Cracow, The Pedagogical University
English literature prides itself on a splendid tradition of religious verse, starting with the medieval Dream of the Rood, through its flourishing in the Baroque (John Donne, George Herbert) to include eminent modernists (T.S. Eliot, W.H. Auden) in the 20th century. Unfortunately, the progress of secularisation in Western Europe has led to a considerable decline of religious verse. Despite these inauspicious conditions, however, one may still encounter poets for whom the problems of religion are of primary importance. One of them was the Welsh priest-poet Ronald Stuart Thomas (1913–2000). One of the main issues of his large oeuvre was the problem of God’s apophatic nature and the difficulties the believers must face in their attempts to probe the mysteries of transcendence. This essay sets out to examine just one poem by Thomas which touches upon the above-mentioned questions. Its lyrical “I” is a solitary man in an empty church, who is grappling with the most fundamental questions of faith.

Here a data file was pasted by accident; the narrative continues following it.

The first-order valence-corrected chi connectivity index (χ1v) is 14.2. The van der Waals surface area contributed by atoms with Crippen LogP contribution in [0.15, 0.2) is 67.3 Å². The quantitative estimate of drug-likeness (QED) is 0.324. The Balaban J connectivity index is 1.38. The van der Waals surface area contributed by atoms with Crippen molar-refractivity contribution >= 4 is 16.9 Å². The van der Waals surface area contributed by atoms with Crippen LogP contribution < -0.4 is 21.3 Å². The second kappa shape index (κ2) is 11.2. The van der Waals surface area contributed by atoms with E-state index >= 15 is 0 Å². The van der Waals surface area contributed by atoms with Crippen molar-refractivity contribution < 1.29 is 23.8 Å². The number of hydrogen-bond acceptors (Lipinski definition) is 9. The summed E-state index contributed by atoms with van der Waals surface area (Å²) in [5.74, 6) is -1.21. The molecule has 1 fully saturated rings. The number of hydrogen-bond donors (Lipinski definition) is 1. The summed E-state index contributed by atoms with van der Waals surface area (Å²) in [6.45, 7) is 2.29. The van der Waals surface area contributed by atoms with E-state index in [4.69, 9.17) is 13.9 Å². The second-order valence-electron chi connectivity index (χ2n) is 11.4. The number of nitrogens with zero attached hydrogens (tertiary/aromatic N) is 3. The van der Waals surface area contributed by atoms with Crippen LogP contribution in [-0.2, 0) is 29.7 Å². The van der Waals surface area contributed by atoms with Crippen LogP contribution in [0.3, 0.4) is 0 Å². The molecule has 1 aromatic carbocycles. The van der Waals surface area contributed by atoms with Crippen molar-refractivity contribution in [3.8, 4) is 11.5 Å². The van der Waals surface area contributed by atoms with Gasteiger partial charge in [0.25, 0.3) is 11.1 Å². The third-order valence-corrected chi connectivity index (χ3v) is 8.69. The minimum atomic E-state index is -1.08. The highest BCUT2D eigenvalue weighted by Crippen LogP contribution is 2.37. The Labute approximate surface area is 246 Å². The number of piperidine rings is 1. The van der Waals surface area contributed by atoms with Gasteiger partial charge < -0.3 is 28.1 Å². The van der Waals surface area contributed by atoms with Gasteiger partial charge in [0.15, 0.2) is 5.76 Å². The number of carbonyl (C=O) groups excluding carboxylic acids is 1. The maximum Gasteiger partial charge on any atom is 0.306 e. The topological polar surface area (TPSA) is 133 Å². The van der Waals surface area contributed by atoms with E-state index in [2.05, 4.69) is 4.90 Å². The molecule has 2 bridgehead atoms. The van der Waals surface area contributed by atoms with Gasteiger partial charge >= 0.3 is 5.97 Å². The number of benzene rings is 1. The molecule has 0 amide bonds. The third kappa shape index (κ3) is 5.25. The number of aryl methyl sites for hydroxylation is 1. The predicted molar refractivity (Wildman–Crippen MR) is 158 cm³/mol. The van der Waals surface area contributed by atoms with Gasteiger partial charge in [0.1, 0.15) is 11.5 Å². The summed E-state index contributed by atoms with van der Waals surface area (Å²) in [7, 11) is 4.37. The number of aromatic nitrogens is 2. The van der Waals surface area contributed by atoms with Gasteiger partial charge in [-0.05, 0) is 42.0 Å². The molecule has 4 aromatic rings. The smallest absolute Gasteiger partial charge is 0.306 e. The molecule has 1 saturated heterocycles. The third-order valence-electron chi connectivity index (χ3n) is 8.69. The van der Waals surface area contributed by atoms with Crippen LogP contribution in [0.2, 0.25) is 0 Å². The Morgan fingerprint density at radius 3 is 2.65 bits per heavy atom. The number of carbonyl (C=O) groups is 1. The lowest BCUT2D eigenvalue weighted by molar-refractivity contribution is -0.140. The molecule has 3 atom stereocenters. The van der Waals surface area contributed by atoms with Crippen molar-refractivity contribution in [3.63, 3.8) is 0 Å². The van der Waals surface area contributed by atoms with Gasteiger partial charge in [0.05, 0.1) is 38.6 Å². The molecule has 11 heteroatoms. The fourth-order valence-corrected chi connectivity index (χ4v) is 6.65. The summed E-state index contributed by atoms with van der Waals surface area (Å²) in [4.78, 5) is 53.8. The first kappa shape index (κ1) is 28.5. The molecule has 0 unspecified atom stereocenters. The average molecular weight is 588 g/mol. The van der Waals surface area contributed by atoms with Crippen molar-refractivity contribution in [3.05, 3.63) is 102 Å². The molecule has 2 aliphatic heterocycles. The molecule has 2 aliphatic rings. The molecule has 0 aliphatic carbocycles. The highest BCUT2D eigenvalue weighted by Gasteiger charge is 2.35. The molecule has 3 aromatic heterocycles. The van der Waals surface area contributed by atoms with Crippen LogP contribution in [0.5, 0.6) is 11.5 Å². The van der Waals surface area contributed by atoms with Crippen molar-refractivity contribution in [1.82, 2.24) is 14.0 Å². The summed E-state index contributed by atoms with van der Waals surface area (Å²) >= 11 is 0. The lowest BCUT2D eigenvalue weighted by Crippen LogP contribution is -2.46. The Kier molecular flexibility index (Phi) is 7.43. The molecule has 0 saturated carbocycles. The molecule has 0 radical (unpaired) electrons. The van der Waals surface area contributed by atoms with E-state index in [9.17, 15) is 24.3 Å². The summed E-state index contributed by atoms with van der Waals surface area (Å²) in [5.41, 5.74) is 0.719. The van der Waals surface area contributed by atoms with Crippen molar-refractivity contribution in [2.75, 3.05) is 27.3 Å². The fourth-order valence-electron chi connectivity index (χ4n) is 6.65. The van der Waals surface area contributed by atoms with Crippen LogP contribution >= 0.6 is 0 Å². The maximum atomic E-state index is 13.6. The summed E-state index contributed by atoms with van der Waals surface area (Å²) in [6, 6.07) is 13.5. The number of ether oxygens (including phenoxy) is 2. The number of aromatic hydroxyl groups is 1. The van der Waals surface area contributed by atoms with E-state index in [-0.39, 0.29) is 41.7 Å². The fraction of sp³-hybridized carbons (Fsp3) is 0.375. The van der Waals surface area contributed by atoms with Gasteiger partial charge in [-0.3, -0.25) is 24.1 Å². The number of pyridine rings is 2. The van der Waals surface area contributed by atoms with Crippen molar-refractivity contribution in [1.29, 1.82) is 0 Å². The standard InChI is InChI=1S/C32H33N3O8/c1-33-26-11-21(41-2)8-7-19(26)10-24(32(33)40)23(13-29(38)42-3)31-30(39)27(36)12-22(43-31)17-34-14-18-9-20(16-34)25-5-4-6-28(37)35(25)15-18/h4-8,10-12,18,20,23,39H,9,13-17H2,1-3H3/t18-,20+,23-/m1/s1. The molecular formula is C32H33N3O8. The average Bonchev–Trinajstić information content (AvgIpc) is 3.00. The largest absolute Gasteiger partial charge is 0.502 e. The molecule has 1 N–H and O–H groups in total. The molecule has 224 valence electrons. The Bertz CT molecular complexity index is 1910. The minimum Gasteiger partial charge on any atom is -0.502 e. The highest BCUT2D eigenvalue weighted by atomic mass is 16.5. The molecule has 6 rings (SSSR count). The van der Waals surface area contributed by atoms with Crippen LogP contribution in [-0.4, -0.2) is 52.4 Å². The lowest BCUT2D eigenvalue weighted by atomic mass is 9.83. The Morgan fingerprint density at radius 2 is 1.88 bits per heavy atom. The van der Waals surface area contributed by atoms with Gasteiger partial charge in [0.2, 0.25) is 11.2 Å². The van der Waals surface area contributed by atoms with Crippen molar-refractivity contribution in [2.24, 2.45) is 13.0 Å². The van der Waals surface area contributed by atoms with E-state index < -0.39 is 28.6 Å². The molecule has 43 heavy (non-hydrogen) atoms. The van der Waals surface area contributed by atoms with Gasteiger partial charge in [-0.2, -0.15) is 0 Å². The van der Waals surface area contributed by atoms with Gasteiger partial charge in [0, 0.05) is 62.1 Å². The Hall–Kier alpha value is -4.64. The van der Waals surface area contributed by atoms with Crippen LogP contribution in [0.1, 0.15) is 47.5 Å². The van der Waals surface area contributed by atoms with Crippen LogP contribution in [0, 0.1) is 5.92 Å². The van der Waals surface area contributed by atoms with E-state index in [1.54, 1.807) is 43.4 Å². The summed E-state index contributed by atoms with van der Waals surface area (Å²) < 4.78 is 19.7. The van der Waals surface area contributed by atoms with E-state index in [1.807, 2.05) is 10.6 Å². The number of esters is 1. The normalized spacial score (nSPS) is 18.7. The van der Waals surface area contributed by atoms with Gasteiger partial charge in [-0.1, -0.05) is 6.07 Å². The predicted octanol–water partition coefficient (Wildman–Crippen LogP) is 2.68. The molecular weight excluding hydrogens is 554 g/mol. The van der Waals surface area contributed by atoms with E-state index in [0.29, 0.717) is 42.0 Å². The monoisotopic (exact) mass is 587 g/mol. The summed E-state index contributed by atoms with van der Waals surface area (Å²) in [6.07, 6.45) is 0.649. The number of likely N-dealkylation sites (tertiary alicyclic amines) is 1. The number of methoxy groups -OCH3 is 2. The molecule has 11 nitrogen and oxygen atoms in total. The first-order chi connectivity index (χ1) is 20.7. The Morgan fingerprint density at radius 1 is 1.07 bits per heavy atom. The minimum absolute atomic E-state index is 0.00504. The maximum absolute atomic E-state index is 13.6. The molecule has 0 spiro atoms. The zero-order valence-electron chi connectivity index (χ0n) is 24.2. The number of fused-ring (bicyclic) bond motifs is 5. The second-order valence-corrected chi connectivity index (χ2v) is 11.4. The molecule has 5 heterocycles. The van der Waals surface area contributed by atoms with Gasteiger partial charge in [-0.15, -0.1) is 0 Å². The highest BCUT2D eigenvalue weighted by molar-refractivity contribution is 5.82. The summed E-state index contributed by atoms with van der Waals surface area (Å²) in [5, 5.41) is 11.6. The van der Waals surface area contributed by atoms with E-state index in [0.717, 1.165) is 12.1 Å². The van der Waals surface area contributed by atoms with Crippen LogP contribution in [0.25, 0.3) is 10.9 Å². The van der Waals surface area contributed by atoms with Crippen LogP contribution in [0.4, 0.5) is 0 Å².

At times, even the least likely writers find they are drawn to religion, and Philip Larkin’s Church Going (1922–1986) is a case in point. Although the poet called himself an agnostic, he did write about religious matters quite frequently. The speaker in this famous poem is an alter ego of the poet himself, while the ambivalence in his views on religion reflects Larkin’s own. It is true that the poet regarded religion as an obsolete relict of the past, but at the same time he recognized its importance both for the individual and for the community. The following analysis of the two poems will briefly present two very different points of view on the question of sacred space.
Keywords: Larkin, Thomas, poetry, church, space, faith